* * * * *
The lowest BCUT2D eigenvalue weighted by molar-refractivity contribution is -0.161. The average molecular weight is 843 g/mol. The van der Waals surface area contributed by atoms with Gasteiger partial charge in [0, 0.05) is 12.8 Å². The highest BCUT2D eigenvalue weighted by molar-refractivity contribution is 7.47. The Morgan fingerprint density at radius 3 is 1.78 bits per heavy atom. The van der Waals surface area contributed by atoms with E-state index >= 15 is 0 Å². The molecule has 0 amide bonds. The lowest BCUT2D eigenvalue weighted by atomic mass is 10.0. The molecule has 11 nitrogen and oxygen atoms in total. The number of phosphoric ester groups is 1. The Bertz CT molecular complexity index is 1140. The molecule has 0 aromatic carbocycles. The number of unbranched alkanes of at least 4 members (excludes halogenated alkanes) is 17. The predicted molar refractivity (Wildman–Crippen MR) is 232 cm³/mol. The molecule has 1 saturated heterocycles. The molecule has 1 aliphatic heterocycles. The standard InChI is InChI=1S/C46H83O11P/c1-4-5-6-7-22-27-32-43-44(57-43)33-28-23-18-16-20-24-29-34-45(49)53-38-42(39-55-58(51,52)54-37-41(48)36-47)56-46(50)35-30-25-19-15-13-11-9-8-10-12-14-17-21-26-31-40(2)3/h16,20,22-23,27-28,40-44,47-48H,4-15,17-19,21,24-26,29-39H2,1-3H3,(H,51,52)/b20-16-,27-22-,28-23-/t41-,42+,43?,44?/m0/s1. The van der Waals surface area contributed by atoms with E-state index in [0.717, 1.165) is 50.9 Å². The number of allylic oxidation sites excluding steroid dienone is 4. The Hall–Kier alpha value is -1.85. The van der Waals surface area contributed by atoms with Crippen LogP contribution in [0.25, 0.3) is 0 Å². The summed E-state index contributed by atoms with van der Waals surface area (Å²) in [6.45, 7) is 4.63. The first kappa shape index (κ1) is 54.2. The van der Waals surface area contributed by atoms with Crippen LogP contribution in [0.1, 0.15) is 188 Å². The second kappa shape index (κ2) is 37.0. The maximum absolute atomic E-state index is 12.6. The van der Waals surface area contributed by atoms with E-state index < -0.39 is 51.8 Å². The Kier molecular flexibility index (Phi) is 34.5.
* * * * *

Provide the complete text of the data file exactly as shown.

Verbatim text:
The lowest BCUT2D eigenvalue weighted by molar-refractivity contribution is -0.161. The average molecular weight is 843 g/mol. The van der Waals surface area contributed by atoms with Gasteiger partial charge in [0, 0.05) is 12.8 Å². The highest BCUT2D eigenvalue weighted by molar-refractivity contribution is 7.47. The Morgan fingerprint density at radius 3 is 1.78 bits per heavy atom. The van der Waals surface area contributed by atoms with E-state index >= 15 is 0 Å². The molecule has 0 amide bonds. The lowest BCUT2D eigenvalue weighted by atomic mass is 10.0. The molecule has 11 nitrogen and oxygen atoms in total. The number of phosphoric ester groups is 1. The Bertz CT molecular complexity index is 1140. The molecule has 0 aromatic carbocycles. The number of unbranched alkanes of at least 4 members (excludes halogenated alkanes) is 17. The predicted molar refractivity (Wildman–Crippen MR) is 232 cm³/mol. The molecule has 1 saturated heterocycles. The molecule has 1 aliphatic heterocycles. The standard InChI is InChI=1S/C46H83O11P/c1-4-5-6-7-22-27-32-43-44(57-43)33-28-23-18-16-20-24-29-34-45(49)53-38-42(39-55-58(51,52)54-37-41(48)36-47)56-46(50)35-30-25-19-15-13-11-9-8-10-12-14-17-21-26-31-40(2)3/h16,20,22-23,27-28,40-44,47-48H,4-15,17-19,21,24-26,29-39H2,1-3H3,(H,51,52)/b20-16-,27-22-,28-23-/t41-,42+,43?,44?/m0/s1. The van der Waals surface area contributed by atoms with E-state index in [0.717, 1.165) is 50.9 Å². The number of allylic oxidation sites excluding steroid dienone is 4. The Hall–Kier alpha value is -1.85. The van der Waals surface area contributed by atoms with Crippen LogP contribution in [0.25, 0.3) is 0 Å². The summed E-state index contributed by atoms with van der Waals surface area (Å²) in [6.45, 7) is 4.63. The first kappa shape index (κ1) is 54.2. The van der Waals surface area contributed by atoms with Crippen LogP contribution in [0.1, 0.15) is 188 Å². The second kappa shape index (κ2) is 37.0. The maximum absolute atomic E-state index is 12.6. The van der Waals surface area contributed by atoms with E-state index < -0.39 is 51.8 Å². The Kier molecular flexibility index (Phi) is 34.5.